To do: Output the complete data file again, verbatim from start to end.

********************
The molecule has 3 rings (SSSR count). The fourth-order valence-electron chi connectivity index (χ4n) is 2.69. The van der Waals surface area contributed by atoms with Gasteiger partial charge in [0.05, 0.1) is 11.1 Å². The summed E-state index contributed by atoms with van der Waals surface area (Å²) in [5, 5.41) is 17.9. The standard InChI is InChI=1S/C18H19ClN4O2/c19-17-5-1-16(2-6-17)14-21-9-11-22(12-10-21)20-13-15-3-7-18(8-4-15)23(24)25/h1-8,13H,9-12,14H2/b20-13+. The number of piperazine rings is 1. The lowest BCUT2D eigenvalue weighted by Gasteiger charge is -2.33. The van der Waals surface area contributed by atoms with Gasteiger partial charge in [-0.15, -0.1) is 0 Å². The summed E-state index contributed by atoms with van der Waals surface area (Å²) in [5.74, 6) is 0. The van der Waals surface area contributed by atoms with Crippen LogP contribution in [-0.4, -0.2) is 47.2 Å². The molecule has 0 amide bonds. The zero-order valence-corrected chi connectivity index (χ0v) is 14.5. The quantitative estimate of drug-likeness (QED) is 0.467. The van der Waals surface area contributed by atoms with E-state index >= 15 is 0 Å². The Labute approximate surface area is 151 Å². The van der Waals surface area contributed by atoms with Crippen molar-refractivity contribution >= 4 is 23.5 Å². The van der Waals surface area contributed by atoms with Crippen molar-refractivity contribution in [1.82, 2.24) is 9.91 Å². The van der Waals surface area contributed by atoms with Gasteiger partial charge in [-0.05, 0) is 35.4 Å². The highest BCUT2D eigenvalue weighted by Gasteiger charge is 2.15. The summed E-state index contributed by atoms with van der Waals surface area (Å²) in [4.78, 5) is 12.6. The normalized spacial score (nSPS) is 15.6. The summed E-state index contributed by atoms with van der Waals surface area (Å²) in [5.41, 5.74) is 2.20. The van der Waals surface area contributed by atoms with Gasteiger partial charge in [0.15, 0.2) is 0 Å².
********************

The molecule has 3 rings (SSSR count). The fourth-order valence-electron chi connectivity index (χ4n) is 2.69. The van der Waals surface area contributed by atoms with Gasteiger partial charge in [0.05, 0.1) is 11.1 Å². The summed E-state index contributed by atoms with van der Waals surface area (Å²) in [5, 5.41) is 17.9. The standard InChI is InChI=1S/C18H19ClN4O2/c19-17-5-1-16(2-6-17)14-21-9-11-22(12-10-21)20-13-15-3-7-18(8-4-15)23(24)25/h1-8,13H,9-12,14H2/b20-13+. The number of piperazine rings is 1. The lowest BCUT2D eigenvalue weighted by Gasteiger charge is -2.33. The van der Waals surface area contributed by atoms with Gasteiger partial charge in [-0.15, -0.1) is 0 Å². The summed E-state index contributed by atoms with van der Waals surface area (Å²) in [5.74, 6) is 0. The van der Waals surface area contributed by atoms with Crippen LogP contribution in [-0.4, -0.2) is 47.2 Å². The molecule has 0 amide bonds. The zero-order valence-corrected chi connectivity index (χ0v) is 14.5. The quantitative estimate of drug-likeness (QED) is 0.467. The van der Waals surface area contributed by atoms with E-state index >= 15 is 0 Å². The Labute approximate surface area is 151 Å². The van der Waals surface area contributed by atoms with Crippen molar-refractivity contribution >= 4 is 23.5 Å². The van der Waals surface area contributed by atoms with Crippen molar-refractivity contribution in [1.82, 2.24) is 9.91 Å². The van der Waals surface area contributed by atoms with Gasteiger partial charge in [-0.05, 0) is 35.4 Å². The highest BCUT2D eigenvalue weighted by Gasteiger charge is 2.15. The summed E-state index contributed by atoms with van der Waals surface area (Å²) in [4.78, 5) is 12.6. The normalized spacial score (nSPS) is 15.6. The summed E-state index contributed by atoms with van der Waals surface area (Å²) in [5.41, 5.74) is 2.20. The van der Waals surface area contributed by atoms with Gasteiger partial charge in [0.15, 0.2) is 0 Å².